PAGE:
Logan: Ryan’s Movie Reviews #51

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This time 2 years ago, Hugh Jackman hung up the claws and played Wolverine for the last time in Logan, in the only R-rated Wolverine movie ever. He had played the X-Man for nearly 17 years in 9 movies, but after all this time came his final run in 2017 with Logan.

Directed by James Mangold (The Wolverine, Walk the Line) and starring Hugh Jackman, Patrick Stewart and Dafne Keen is the third and final film in the Wolverine series in the X-Men universe, Logan. Set in 2029, an old Wolverine is suffering from his adamantium skeleton poisoning his body. He’s hiding from the public eye as a limo driver, regularly crossing over to Mexico where he and the last surviving mutants are hiding out in an abandoned smelting plant. There’s Caliban, who can track other mutants, and a nonagenarian Professor Xavier, whose telepathy has developed into dementia, where he has uncontrollable seizures. While on a limo job, he is approached by Gabriela, a nurse for Transigen, who hires Logan to take a child that has been experimented on, Laura, to Eden, a refuge in North Dakota. When Reavers, who are hunting Laura, attack Logan and Charles in Mexico, the trio escape and it’s now down to Logan to protect an ailing Professor X and Laura from the dark forces that put his own life at risk.

Hugh Jackman played Wolverine, or Logan as he goes by in this film. I think it’s fair to say that Jackman’s portrayal of Wolverine in Logan was his best in the entire X-Men series. Jackman brought out a more damaged and harsher side of Logan that he brilliantly portrayed. His range of emotions blended with a new edge of agony and gruffness was perfect for the movie and was part of the reason why I enjoyed the film so much. Jackman also played X-24, Logan’s clone who is essentially an evil version of him in the movie. Again, Jackman did a superb job of playing X-24 and I had no issues with his character here. Professor Charles Xavier was played again by Patrick Stewart who was good as Professor X. Similar to Wolverine’s character in Logan, Charles’ character was more of a vulnerable and weaker man, but with more of a humorous and lighter side that we hadn’t really seen before. Stewart executed his role of Professor X wonderfully and he was one of the best parts of the movies. The role of Laura or X-23 (Logan’s daughter) was played by Dafne Keen and for such a young actress, Keen was spectacular as Laura. She was able to act well emotionally and had the ability to create complex character relationships through little words between Logan and Charles. Dafne Keen also won the award for Best Female Newcomer at the 2018 Empire Awards, showing that her performance as Laura was truly sensational. Caliban was played by Stephen Merchant who Merchant played well, though lacking in a couple areas. I also would have liked to have seen more from Caliban, as it seemed he really just served to show that mutants were on the edge of extinction. Merchant has a brilliant acting ability and I couldn’t help but feel that it was somewhat wasted in the role of Caliban. Had Caliban been featured more in the film, then I would have appreciated his character more. Boyd Halbrook played Donald Pierce, who was the head of the Reavers. I liked the way that Halbrook played Donald, as he brought a tone of creepiness and mysteriousness that made him a good character in the film. If I’m being honest, I thought there was a bit too much of his character and we should’ve seen more of some other characters, maybe Laura or Richard E Grant’s Dr Rice. Grant played Dr Rice well, but as previously mentioned, I would’ve liked to have seen more of his character. The character chemistry between each character was superbly acted out by all actors in the film, particularly by Hugh Jackman. Logan’s character had complex relationships with each and every character that Jackman was able to perfectly portray.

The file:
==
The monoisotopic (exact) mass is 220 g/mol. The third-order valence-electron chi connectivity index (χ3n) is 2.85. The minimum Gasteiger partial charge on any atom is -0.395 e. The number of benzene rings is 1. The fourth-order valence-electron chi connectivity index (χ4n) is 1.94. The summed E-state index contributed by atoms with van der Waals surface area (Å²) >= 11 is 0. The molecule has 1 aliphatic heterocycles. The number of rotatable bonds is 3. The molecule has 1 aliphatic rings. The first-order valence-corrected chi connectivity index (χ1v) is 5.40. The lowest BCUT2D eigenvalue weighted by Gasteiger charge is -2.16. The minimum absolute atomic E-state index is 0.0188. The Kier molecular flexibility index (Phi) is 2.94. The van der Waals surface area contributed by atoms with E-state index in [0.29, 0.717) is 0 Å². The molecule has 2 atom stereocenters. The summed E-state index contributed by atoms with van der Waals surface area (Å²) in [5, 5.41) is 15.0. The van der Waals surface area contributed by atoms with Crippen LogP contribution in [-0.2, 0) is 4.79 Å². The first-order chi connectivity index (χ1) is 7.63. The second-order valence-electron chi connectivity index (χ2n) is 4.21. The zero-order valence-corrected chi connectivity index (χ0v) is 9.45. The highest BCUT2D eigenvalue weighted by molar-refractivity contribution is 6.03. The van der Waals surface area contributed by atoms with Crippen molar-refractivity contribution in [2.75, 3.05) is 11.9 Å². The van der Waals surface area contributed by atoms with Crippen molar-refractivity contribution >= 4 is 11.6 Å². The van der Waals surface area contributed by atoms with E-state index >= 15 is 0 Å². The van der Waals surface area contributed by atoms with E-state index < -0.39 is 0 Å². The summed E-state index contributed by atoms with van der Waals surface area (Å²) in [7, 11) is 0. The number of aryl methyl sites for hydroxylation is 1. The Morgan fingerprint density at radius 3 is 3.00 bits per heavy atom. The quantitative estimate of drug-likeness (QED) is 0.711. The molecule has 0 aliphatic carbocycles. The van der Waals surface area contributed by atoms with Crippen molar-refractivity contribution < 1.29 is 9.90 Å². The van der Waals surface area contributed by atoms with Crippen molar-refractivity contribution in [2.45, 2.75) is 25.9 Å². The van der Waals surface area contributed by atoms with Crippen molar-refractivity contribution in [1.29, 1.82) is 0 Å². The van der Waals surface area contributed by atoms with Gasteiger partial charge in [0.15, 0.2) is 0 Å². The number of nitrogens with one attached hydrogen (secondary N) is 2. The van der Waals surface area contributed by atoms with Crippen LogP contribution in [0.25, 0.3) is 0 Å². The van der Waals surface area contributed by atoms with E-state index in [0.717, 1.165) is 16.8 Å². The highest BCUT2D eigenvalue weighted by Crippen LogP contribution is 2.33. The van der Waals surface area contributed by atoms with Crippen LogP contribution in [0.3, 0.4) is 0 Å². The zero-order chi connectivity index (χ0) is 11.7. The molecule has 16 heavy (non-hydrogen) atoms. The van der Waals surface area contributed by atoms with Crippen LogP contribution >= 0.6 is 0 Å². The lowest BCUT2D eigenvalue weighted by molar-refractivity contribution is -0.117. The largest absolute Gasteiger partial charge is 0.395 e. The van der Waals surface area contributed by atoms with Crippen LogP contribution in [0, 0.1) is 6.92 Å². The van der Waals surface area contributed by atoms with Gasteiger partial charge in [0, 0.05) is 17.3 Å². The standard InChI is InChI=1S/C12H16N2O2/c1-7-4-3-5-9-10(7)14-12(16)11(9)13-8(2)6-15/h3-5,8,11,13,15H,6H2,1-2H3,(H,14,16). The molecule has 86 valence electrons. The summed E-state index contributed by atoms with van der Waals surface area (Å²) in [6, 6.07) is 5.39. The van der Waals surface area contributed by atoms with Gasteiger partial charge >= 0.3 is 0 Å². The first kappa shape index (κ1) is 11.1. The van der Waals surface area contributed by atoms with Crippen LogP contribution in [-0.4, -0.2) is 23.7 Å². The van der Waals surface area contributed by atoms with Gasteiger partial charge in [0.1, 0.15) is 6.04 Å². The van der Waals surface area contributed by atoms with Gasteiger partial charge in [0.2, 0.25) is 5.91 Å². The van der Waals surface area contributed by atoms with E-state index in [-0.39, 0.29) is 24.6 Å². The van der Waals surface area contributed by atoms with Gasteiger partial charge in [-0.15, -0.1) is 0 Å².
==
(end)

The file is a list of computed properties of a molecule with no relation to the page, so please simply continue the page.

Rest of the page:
The music used in Logan featured no pop songs or techno or anything. Instead, the music pieces were perfectly matched to the darker, sinister tone of the film. The themes were composed by Marco Beltrami, who has also composed music for other movies such as ‘A Quiet Place’ and ‘Scream’. The themes were dramatic, wonderfully composed and added to the dark tone of the movie and also added to my enjoyment of the film.

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Logan faces his clone in his last fight.

The storyline in Logan differed from the usual superhero movie plot which actually made it so much better. There were no robots, and the plot wasn’t the world is going to end and that the heroes had to save it. It was just taking a girl to a safe haven. Honestly speaking, there weren’t many powers used either. We only see Professor X use his telepathy once or twice, and Logan only using his (failing) claws as a defence mechanism. The film was uneven, dull and boring in places, and it did not flow as much as it could have. It did use a fair amount of exposition but not as much as most movies do and the film wasn’t ruined entirely by the exposition that was in Logan. Logan was a fantastically entertaining film that I have rewatched a few times since its release in March 2017, and I have only enjoyed the film more and more. I liked the symbolism of Logan facing himself, his clone in the film too. It was a smart twist that personified Logan’s internal struggle with his adamantium poisoning and inevitable death.